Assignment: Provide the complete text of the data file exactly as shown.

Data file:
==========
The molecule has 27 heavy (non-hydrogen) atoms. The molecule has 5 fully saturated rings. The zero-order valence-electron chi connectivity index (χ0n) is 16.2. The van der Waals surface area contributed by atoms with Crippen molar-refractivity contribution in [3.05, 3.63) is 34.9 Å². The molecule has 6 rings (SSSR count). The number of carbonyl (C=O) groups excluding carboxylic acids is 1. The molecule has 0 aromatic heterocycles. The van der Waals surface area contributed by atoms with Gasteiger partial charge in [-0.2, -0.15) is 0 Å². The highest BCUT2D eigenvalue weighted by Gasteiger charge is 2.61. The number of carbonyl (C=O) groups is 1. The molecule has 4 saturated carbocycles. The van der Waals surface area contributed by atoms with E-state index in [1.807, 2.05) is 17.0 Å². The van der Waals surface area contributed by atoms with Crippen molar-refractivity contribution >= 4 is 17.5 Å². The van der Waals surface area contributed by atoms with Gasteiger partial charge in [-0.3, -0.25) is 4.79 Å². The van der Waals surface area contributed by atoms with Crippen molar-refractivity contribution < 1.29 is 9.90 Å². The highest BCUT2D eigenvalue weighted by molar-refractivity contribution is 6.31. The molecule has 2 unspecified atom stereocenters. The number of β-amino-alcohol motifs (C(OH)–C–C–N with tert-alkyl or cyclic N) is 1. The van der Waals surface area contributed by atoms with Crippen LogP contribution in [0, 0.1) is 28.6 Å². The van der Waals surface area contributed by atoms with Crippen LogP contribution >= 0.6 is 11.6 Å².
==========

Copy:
The molecule has 27 heavy (non-hydrogen) atoms. The molecule has 5 fully saturated rings. The zero-order valence-electron chi connectivity index (χ0n) is 16.2. The van der Waals surface area contributed by atoms with Crippen molar-refractivity contribution in [3.05, 3.63) is 34.9 Å². The molecule has 6 rings (SSSR count). The number of carbonyl (C=O) groups excluding carboxylic acids is 1. The molecule has 0 aromatic heterocycles. The van der Waals surface area contributed by atoms with Gasteiger partial charge in [-0.2, -0.15) is 0 Å². The highest BCUT2D eigenvalue weighted by Gasteiger charge is 2.61. The number of carbonyl (C=O) groups is 1. The molecule has 4 saturated carbocycles. The van der Waals surface area contributed by atoms with E-state index in [1.807, 2.05) is 17.0 Å². The van der Waals surface area contributed by atoms with Crippen molar-refractivity contribution >= 4 is 17.5 Å². The van der Waals surface area contributed by atoms with Gasteiger partial charge in [-0.3, -0.25) is 4.79 Å². The van der Waals surface area contributed by atoms with Crippen molar-refractivity contribution < 1.29 is 9.90 Å². The highest BCUT2D eigenvalue weighted by molar-refractivity contribution is 6.31. The molecule has 2 unspecified atom stereocenters. The number of β-amino-alcohol motifs (C(OH)–C–C–N with tert-alkyl or cyclic N) is 1. The van der Waals surface area contributed by atoms with Crippen LogP contribution in [0, 0.1) is 28.6 Å². The van der Waals surface area contributed by atoms with Crippen LogP contribution >= 0.6 is 11.6 Å².